Which medications can you safely take?
Pregnancy can sometimes be a nonstop ride through Pain-ville. Whether it’s back pain, aching hips, swelling ankles, headaches, burning stretching sensations, or any number of other problems, sometimes you just want some relief. Tara’s first son would have given David Beckham a run for his money in the womb – he once repeatedly kicked her right rib for more than an hour (before she knew to get on all fours and try to shift his position), and the resulting soreness lasted until the end of the pregnancy.
But pain during pregnancy presents a dilemma: what can you take to drug yourself without drugging the fetus – or at least without causing any kind of long-term problems for your baby later on? It would be nice if we had a reliable, effective selection of pain relievers that were guaranteed to be safe for us and our fetus, whether we needed them for pain or more serious concerns, such as fevers, strep throat, or surgical pain. If we did, such medications would fall under Category A in the FDA’s classification system for medications’ safety profiles during pregnancy.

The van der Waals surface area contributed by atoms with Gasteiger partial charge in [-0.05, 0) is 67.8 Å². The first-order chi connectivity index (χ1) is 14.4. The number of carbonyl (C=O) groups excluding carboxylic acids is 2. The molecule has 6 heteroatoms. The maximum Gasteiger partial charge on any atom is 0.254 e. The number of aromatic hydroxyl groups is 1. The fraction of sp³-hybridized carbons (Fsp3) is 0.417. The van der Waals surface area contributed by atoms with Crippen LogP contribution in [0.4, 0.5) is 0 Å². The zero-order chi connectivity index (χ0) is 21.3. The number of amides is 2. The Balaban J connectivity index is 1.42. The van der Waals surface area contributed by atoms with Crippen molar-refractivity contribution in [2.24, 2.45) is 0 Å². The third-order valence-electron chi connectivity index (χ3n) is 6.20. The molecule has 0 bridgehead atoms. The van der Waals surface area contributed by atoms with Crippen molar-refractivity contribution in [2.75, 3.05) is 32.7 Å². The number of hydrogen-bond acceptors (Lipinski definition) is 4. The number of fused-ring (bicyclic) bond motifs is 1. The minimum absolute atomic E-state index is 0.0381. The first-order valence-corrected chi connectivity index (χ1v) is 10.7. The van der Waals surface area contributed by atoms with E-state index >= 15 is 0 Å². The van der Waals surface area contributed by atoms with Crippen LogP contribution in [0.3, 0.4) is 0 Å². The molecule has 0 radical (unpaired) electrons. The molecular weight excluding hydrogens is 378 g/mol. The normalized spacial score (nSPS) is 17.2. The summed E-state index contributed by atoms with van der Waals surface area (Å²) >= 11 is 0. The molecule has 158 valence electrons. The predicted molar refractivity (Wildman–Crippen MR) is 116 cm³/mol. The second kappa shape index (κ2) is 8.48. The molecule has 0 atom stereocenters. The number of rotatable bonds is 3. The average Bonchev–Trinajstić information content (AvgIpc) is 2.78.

Alas, we don’t. Most of the pain medications we would be likely to pull out of our medicine cabinets, or seek a prescription for, fall under Category B (generally safe because we don’t have evidence of risk so far) or Category C (animal studies show a risk and/or we just don’t have good data for humans). So that leaves us having to sift through the evidence we do have to decide: can I pop this pill without harming that little creature I’m incubating?
We’ve got three main groups of drugs to examine in answering this question: opioids, or narcotics, that typically require a prescription; non-steroidal anti-inflammatory drugs (NSAIDs) such as ibuprofen and aspirin; and good old acetaminophen (Tylenol or paracetamol).
Opioids and Narcotics
Opioids, which relieve pain by working in the central brain, include hydrocodone, codeine, oxycodone, morphine, tramadol and methadone, among others. They are commonly prescribed during pregnancy, taken by as many as one in five women, and most, particularly hydrocodone, codeine, and oxycodone, have been regarded as safe enough if a woman needs them even though they cross the placenta. Despite all the women who have taken them, however, the available data on them, outside of a couple special circumstances, is not actually that great.
The majority of research on opioids in pregnancy focuses on labor pain use, which has been linked to a small increased risk of respiratory distress in the newborn, or on addiction, which doesn’t offer much guidance for medically indicated use. For use throughout pregnancy when prescribed for pain, surgery or infections, the research is sparse: we’ve drugged up a lot of rats and pigs and other poor lab creatures to learn what happens to their babies, but in humans, we only have small case-control studies with inconsistent results. Experts have historically thought these meds don’t pose much risk to the fetus, but a lack of data shouldn’t mean presumed safety, and two recent, large studies have cast some doubt on that those assumptions.